As Nortel gradually divests itself of its business units, one we haven’t heard much about is Metro Ethernet Networks (MEN) operation.
The early line had the MEN business unit going for as much as $750 million. That still might happen, but I’m skeptical, even doubtful.
As time ticks ever forward — it doesn’t go backward, as far as we know — Nortel’s MEN unit is a depreciating asset, one that doesn’t benefit from being awash in uncertainty. When a company has signaled its intent to sell off its operational business units, customers tend to be wary about making further investments in its products and services, understandably concerned about the ultimate disposition of the company and the future plans of its new ownership.
That’s why I think there’s an inverse relationship between the time it takes to arrange a sale of the MEN business unit and the amount of compensation Nortel eventually will get for it. The longer it takes to line somebody up, the lower the price Nortel will receive.
Compounding the problem for Nortel is that a couple potential bidders seem to have eliminated themselves from contention.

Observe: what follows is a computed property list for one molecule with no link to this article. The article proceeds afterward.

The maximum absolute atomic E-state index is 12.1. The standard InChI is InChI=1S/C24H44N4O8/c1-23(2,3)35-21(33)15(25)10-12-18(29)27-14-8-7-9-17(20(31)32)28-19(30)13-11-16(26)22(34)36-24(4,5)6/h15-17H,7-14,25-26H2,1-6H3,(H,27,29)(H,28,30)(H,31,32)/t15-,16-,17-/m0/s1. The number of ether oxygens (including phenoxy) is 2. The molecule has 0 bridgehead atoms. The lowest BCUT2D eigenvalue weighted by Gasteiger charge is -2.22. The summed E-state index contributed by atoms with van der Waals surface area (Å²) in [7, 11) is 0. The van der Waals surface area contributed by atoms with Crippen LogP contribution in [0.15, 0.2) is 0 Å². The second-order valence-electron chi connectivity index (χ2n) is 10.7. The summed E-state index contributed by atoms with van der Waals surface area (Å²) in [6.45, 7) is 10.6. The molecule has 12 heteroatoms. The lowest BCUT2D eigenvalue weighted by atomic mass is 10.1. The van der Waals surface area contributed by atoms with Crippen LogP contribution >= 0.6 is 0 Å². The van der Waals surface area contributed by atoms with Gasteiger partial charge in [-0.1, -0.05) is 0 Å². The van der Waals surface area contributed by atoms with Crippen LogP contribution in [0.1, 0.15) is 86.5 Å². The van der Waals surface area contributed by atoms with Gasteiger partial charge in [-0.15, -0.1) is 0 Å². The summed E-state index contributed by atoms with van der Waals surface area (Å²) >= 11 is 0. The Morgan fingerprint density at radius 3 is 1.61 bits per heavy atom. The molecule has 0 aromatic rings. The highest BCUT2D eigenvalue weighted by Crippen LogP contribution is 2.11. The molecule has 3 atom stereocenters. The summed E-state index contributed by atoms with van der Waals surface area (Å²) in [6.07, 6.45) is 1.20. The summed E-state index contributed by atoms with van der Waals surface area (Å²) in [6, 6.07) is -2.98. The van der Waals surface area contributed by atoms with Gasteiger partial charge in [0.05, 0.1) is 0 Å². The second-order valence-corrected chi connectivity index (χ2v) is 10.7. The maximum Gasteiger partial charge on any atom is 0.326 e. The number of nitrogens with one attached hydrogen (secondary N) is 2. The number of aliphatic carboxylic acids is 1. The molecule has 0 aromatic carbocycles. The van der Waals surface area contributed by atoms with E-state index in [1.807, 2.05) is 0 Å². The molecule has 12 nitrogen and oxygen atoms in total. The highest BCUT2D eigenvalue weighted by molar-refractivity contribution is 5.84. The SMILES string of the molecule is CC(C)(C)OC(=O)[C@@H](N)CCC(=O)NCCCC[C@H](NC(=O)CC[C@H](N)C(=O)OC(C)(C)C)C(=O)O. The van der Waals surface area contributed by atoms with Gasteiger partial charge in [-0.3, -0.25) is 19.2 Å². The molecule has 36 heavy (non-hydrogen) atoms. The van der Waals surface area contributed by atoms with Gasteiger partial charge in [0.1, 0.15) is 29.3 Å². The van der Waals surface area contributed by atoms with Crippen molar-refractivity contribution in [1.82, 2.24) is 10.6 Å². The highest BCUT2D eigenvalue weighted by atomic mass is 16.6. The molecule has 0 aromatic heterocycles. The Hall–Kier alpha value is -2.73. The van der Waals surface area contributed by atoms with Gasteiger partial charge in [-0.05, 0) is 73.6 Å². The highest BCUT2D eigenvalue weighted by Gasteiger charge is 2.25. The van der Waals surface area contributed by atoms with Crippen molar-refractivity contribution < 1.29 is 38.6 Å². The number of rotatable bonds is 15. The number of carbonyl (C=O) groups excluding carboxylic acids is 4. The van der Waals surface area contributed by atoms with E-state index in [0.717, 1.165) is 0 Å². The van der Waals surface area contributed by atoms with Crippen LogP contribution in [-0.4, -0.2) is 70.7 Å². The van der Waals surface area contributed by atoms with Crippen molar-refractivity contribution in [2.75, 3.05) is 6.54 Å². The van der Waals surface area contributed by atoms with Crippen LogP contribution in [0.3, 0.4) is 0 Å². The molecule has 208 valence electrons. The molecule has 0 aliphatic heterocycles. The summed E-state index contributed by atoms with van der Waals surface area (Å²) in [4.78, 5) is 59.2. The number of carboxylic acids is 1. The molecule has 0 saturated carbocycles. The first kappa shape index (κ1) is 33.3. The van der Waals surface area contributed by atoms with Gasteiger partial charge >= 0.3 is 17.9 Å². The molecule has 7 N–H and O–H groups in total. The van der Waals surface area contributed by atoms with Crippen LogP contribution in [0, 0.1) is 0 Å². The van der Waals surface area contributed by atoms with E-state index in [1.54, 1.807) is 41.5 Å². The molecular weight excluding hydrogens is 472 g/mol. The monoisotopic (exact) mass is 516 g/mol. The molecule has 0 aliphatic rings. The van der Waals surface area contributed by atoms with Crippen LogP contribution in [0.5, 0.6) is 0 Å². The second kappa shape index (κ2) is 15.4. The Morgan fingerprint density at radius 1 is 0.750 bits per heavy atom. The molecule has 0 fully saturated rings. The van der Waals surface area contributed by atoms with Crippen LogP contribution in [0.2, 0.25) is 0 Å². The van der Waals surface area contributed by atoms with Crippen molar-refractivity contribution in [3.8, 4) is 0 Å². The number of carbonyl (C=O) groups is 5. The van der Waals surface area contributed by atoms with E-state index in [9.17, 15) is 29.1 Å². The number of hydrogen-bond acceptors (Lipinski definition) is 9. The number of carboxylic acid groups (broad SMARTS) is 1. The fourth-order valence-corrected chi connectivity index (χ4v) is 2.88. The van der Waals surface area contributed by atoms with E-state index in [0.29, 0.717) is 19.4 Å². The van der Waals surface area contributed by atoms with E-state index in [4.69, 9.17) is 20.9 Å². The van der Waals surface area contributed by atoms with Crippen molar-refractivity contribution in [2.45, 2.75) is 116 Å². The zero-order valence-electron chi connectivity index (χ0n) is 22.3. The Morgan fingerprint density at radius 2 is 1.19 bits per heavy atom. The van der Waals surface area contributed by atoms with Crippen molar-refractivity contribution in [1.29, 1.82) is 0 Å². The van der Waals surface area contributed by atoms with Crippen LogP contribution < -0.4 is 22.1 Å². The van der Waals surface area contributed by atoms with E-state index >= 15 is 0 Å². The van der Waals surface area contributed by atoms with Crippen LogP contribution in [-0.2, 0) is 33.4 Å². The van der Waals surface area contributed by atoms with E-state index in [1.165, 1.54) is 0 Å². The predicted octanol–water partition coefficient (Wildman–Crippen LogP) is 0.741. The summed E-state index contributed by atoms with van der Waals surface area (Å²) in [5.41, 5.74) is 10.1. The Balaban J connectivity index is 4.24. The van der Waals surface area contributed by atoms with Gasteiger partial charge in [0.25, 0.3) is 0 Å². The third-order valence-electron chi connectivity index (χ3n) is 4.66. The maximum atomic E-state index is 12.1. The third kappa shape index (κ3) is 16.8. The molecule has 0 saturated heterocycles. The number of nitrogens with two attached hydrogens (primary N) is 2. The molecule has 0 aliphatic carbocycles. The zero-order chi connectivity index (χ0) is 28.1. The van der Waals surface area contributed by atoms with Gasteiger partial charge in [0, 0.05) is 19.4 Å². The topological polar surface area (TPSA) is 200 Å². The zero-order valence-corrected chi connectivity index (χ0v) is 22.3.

Ericsson, now that it seemingly has bagged Nortel’s wireless business unit — barring a belated intervention or reversal by the Canadian federal government — has signaled, at least for now, that it has no interest in other Nortel assets. Ericsson was considered a favorite to claim Nortel’s MEN unit.
Tellabs also has pulled out of the running. It was considered a potential acquirer of the MEN business.
The companies still seemingly in the MEN bidding derby, in descending order of probable serious intent, are Ciena, Sycamore, Juniper, and Alcatel-Lucent,
I can’t envision Cisco or Huawei getting involved, for very different reasons. Cisco probably has little or no interest, whereas Huawei, even if it had interest, would probably never get through the approvals process.
At this point, though, nothing much seems to be happening. That can’t be a good omen for Nortel’s creditors.